In Yerevan

Daniel Trilling

The genocide memorial in Yerevan, a giant complex built when Armenia was part of the USSR, sits on a ridge overlooking the city: its museum tells of how ethnic Armenians in the final years of Ottoman rule were massacred and forcibly scattered and how the lands claimed by Armenian nationalists were reduced, by military defeat and international diplomacy, to the present-day republic in the South Caucasus. Passengers who leave the metro station at Yerevan’s central square are greeted with a giant map of Greater Armenia, a historical region that mostly falls within the borders of the current republic’s neighbours: Turkey, Iran, Azerbaijan and Georgia. And on the streets, pasted to lamp-posts, walls and junction boxes, are fly-posters offering cheap minibus rides to distant cities: Krasnodar, Rostov, Novosibirsk. The republic’s economy is partly sustained by emigrant workers, most of whom go to Russia.

A local representative of the UNHCR gave me a sheaf of briefing notes in a folder with a picture of Fridtjof Nansen on the cover. Nansen was the Norwegian diplomat who, through the League of Nations in the 1920s, introduced the first form of international refugee protection, later replaced by the UN Refugee Convention of 1951. Travel documents known as Nansen passports, recognised by more than 50 countries, were issued to people made stateless by upheavals during and after the First World War. Displaced Armenians were one of the groups to be issued them; Russians outside the borders of the newly formed USSR were another: my grandmother was one of them. When I was a child she used to talk about her Nansen passport in almost reverential tones: a white document – the blankness seemed important – that allowed her to cross borders and never be tied down to one country. She regretted having ever given it up. I told this to the Armenian UNHCR official; she smiled and said: ‘You are from our country too.’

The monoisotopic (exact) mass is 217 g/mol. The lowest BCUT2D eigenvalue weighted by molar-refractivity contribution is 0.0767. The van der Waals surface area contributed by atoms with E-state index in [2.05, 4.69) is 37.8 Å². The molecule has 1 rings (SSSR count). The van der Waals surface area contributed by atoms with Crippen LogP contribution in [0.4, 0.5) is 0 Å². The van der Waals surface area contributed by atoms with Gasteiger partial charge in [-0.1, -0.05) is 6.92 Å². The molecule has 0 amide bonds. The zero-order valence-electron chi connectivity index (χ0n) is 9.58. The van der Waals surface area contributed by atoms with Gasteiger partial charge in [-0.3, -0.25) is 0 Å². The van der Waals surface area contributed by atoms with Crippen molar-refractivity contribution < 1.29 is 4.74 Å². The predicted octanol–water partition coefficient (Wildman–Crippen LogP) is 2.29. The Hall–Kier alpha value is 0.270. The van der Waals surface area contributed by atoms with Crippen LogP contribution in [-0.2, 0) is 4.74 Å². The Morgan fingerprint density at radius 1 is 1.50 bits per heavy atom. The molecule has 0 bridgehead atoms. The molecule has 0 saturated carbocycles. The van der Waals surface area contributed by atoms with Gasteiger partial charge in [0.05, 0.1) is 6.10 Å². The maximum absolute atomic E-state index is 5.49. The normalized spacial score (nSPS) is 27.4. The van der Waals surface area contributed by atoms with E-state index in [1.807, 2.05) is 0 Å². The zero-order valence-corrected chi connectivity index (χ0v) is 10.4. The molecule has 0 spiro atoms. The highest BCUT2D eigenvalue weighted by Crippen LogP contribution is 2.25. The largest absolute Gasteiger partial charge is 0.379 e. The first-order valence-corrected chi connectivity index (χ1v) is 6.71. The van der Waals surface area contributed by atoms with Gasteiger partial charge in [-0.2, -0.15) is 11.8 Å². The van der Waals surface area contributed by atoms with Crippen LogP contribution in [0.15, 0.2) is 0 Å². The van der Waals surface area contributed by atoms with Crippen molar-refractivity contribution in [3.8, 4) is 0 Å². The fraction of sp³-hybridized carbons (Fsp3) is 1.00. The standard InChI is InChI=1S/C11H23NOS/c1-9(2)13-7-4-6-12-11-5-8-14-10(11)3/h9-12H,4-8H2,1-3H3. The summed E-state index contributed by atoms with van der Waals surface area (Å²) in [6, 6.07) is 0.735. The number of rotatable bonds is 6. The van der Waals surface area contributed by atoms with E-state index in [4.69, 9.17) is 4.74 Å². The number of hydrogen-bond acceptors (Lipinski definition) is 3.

Per capita, according to the UNHCR, Armenia has received more asylum applications from Syrians than any other country in Europe apart from Germany and Sweden. Most of those who have come to Armenia are ethnically Armenian, so it has been treated in official rhetoric as a homecoming. Many Armenians have come from elsewhere to live in the republic over the last century but there are large diaspora communities in the US, Europe and the Middle East. The Ministry of Diaspora offers citizenship to anyone who can show they are Armenian by descent, by culture, or by membership of an Armenian church. Early in the Syrian war, the Armenian Consulate in Aleppo started issuing passports so people could leave the country more quickly – a temporary measure, taken when there was still hope the war would be over quickly, but the situation now looks permanent. More than 22,000 people have arrived from Syria since the war began (Armenia has a population of three million); 14,000 have stayed.

Policymakers sometimes take it for granted that refugees are better off in countries close to home, or among cultures similar to theirs, but as the UNHCR official explained, the Syrian-Armenians faced problems that occur elsewhere. People had trouble learning the language, or learning the Armenian script; their children struggled at school. Some of the younger men were claiming asylum to avoid military service. Finding jobs was difficult, though some people had brought their businesses – restaurants, for instance, or tailoring – with them.

Many people were living in rudimentary conditions, housed by the government in decommissioned Soviet barracks. Some had left, using their Arabic to pursue business connections in the Middle East, or travelling to the EU on their Armenian papers, then tearing them up and claiming asylum as Syrians. The EU now asks Armenia to share data on Syrians in order to stop this happening.

Another official told me that the arrival of people from Syria, more comfortable doing business in Muslim countries, had provoked ‘a new conversation about what Armenian identity is’. But the risk was that without local solidarity and international support some people would never quite settle: this had happened to some of the 360,000 Armenians displaced from Azerbaijan in the late 1980s and early 1990s when the two countries fought over possession of Nagorno-Karabakh, a majority Armenian enclave within Azerbaijan’s territory.